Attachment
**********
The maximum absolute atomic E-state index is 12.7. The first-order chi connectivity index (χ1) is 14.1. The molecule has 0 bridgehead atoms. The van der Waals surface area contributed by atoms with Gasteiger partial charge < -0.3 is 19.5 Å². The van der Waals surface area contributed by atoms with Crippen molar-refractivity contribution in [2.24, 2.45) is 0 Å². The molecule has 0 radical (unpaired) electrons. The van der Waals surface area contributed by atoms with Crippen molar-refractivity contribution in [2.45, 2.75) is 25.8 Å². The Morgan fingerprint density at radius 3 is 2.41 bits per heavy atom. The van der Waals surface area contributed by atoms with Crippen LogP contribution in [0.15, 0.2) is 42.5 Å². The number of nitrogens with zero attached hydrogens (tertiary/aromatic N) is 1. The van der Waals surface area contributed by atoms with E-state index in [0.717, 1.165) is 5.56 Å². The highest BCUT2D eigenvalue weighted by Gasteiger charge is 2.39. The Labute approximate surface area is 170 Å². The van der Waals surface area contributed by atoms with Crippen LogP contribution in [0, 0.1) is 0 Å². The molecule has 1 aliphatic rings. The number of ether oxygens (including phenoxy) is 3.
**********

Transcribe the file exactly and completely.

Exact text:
The maximum absolute atomic E-state index is 12.7. The first-order chi connectivity index (χ1) is 14.1. The molecule has 0 bridgehead atoms. The van der Waals surface area contributed by atoms with Gasteiger partial charge < -0.3 is 19.5 Å². The van der Waals surface area contributed by atoms with Crippen molar-refractivity contribution in [2.24, 2.45) is 0 Å². The molecule has 0 radical (unpaired) electrons. The van der Waals surface area contributed by atoms with Crippen molar-refractivity contribution in [2.45, 2.75) is 25.8 Å². The Morgan fingerprint density at radius 3 is 2.41 bits per heavy atom. The van der Waals surface area contributed by atoms with Crippen LogP contribution in [0.15, 0.2) is 42.5 Å². The number of nitrogens with zero attached hydrogens (tertiary/aromatic N) is 1. The van der Waals surface area contributed by atoms with E-state index in [0.717, 1.165) is 5.56 Å². The highest BCUT2D eigenvalue weighted by Gasteiger charge is 2.39. The Labute approximate surface area is 170 Å². The van der Waals surface area contributed by atoms with Crippen LogP contribution in [0, 0.1) is 0 Å². The molecule has 1 aliphatic rings. The number of ether oxygens (including phenoxy) is 3.